The building is close to the Flatiron Building and Madison Square Park and is convenient to the Gramercy Park, Union Square and Chelsea neighborhoods.

From 1849 to 1890, the site was occupied by the South Dutch Reformed Church.

Robert Maynicke was born in Germany in 1848 and studied at Cooper Union and by 1872-3 was employed by George B. Post where he supervised work on early elevator buildings including the Mills Hotel, the Produce Exchange, the Cotton Exchange, and the Equitable, Havemeyer and Pulitzer Buildings, now all demolished.

According to a report prepared by Donald Presa of the research department of the New York City Landmarks Preservation Commission, Mr. Maynicke "oversaw the construction of the firm's New York Times Building (1883-89, 41 Park Row, a designated New York City Landmark)." Mr. Maynicke left the Post firm in 1895 to form a partnership with Julius Franke and their new firm would design over 100 large commercial buildings including many stores, lofts and office buildings within what are now the Ladies Mile, TriBeCa and NoHo historic districts and the buildings were mostly in the Renaissance and Classical Revival styles.

During the conversion, its corner was draped with a large and attractive trompe-l'oeil image of the actual building's corner that was createde by 7th Art, a marketing agency specializing in ral estate development. Itamar Cohen, the concern's creative director, told Josh Barbanel of The New York Times that one of the motivations for the image was perhaps to "create a model for developers citywide who are facing a crackdown by the Department of Buildings over advertising at construction sites," according to an article by Mr. Barbanel January 27, 2007. One Internet surfer remarked at the time of its installation that "this kind of thing has been done in Europe for years," adding that "back in the 90s, the Madeline in Paris was covered in scaffolding and the fabric that sheathed the scaffolding had an artist's rendition of the building. It created a weird, wonderful effect!" Another surfer remarked that "Michael Graves designed a similar sheathing for the Washington Monument when it was being restored…."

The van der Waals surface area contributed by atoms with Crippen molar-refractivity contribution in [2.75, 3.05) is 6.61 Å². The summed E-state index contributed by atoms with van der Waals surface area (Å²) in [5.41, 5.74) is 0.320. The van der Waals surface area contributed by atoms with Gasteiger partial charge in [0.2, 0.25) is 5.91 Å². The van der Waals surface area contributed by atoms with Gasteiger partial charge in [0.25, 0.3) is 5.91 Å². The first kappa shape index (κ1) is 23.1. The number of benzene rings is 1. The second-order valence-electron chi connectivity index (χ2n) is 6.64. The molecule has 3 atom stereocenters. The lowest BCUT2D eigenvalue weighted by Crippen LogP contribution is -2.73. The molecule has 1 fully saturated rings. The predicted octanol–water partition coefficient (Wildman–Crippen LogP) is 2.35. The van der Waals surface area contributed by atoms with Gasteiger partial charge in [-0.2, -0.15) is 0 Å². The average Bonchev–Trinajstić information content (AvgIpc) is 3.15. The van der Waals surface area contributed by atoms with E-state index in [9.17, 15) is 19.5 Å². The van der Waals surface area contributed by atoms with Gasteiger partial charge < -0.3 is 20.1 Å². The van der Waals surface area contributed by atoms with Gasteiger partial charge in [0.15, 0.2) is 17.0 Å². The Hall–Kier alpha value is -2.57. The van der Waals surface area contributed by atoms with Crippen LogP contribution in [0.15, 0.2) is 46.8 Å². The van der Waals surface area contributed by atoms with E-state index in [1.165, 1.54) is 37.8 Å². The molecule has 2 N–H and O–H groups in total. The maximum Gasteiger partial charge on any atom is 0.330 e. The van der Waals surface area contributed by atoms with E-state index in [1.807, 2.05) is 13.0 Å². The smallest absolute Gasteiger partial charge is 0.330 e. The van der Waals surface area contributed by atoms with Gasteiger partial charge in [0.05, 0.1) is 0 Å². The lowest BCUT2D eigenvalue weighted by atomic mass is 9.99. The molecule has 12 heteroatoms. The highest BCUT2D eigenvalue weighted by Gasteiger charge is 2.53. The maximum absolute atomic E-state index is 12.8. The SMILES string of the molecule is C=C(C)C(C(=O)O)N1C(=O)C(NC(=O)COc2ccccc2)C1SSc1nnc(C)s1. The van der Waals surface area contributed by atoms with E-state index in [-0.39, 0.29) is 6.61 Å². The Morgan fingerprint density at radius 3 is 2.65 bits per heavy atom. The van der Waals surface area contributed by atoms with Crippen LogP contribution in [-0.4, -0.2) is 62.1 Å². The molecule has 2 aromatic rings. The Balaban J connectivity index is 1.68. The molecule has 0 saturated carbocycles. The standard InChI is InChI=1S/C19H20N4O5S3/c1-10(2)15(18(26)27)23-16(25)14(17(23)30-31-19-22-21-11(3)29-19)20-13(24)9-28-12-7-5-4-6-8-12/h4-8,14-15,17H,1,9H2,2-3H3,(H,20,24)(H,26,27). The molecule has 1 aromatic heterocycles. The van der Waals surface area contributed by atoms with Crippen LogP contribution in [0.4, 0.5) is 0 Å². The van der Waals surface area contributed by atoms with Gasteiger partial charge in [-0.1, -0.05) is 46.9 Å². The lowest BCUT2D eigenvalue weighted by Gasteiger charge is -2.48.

The apartments at 141 Fifth Avenue have ceilings higher than 10 feet and wide plank solid walnut flooring. Kitchens have Pietra Cucina stone countertops with glass tile backsplashes and walnut breakfast islands or peninsulas with carved legs, bookshelves and Calacatta Gold marble countertop, Subzero glass-front refrigerators, Wolf ranges, Miele dishwashers and GE Monogram wine coolers.

A November 25, 2007 article by Josh Barbanel in The New York Times noted that the dome in this building was the most recent to have been converted to residential uses. He noted that at the time it was on the market for $12 million and that the apartment had 3,200 square feet of space as well as three terraces with a total of 780 square feet of outdoor space. The cupola, he wrote, has two rows of windows and is about 20 feet in diameter.